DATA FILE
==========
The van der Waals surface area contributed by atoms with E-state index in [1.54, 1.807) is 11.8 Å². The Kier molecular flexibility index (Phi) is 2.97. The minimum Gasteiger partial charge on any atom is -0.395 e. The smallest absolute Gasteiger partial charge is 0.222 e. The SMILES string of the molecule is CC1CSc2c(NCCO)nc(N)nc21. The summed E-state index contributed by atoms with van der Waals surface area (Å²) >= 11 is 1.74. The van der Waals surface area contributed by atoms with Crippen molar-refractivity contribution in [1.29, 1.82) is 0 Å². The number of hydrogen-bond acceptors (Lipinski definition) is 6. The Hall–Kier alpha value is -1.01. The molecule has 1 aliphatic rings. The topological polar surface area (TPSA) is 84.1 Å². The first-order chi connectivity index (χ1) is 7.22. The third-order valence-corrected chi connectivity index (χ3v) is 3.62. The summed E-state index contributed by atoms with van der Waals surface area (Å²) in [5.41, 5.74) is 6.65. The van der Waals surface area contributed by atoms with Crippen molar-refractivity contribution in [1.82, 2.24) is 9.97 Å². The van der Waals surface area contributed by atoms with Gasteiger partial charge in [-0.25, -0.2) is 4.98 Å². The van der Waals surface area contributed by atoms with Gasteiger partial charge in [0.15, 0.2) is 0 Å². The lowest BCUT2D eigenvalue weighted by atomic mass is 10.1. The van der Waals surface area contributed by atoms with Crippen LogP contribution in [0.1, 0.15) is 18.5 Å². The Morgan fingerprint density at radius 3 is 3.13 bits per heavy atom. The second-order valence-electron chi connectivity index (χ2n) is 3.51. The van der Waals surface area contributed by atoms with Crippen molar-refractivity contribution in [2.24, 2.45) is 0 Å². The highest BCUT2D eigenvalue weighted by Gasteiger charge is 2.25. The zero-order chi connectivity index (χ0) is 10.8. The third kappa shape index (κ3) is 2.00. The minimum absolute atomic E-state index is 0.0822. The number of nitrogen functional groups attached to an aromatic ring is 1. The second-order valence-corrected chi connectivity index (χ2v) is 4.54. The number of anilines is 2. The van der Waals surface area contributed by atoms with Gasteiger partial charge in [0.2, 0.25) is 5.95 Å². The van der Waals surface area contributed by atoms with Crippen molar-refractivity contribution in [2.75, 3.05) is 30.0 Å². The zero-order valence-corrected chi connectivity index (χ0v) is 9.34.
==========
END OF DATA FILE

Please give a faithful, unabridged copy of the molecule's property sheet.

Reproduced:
The van der Waals surface area contributed by atoms with E-state index in [1.54, 1.807) is 11.8 Å². The Kier molecular flexibility index (Phi) is 2.97. The minimum Gasteiger partial charge on any atom is -0.395 e. The smallest absolute Gasteiger partial charge is 0.222 e. The SMILES string of the molecule is CC1CSc2c(NCCO)nc(N)nc21. The summed E-state index contributed by atoms with van der Waals surface area (Å²) >= 11 is 1.74. The van der Waals surface area contributed by atoms with Crippen molar-refractivity contribution in [1.29, 1.82) is 0 Å². The number of hydrogen-bond acceptors (Lipinski definition) is 6. The Hall–Kier alpha value is -1.01. The molecule has 1 aliphatic rings. The topological polar surface area (TPSA) is 84.1 Å². The first-order chi connectivity index (χ1) is 7.22. The third-order valence-corrected chi connectivity index (χ3v) is 3.62. The summed E-state index contributed by atoms with van der Waals surface area (Å²) in [5.41, 5.74) is 6.65. The van der Waals surface area contributed by atoms with Crippen molar-refractivity contribution in [1.82, 2.24) is 9.97 Å². The van der Waals surface area contributed by atoms with Gasteiger partial charge in [-0.25, -0.2) is 4.98 Å². The van der Waals surface area contributed by atoms with Gasteiger partial charge in [0.15, 0.2) is 0 Å². The lowest BCUT2D eigenvalue weighted by atomic mass is 10.1. The van der Waals surface area contributed by atoms with Crippen LogP contribution in [0.1, 0.15) is 18.5 Å². The Morgan fingerprint density at radius 3 is 3.13 bits per heavy atom. The second-order valence-electron chi connectivity index (χ2n) is 3.51. The van der Waals surface area contributed by atoms with Crippen molar-refractivity contribution in [2.24, 2.45) is 0 Å². The highest BCUT2D eigenvalue weighted by Gasteiger charge is 2.25. The zero-order chi connectivity index (χ0) is 10.8. The third kappa shape index (κ3) is 2.00. The minimum absolute atomic E-state index is 0.0822. The number of nitrogen functional groups attached to an aromatic ring is 1. The second-order valence-corrected chi connectivity index (χ2v) is 4.54. The number of anilines is 2. The van der Waals surface area contributed by atoms with Gasteiger partial charge in [0.2, 0.25) is 5.95 Å². The van der Waals surface area contributed by atoms with Crippen molar-refractivity contribution in [2.75, 3.05) is 30.0 Å². The zero-order valence-corrected chi connectivity index (χ0v) is 9.34.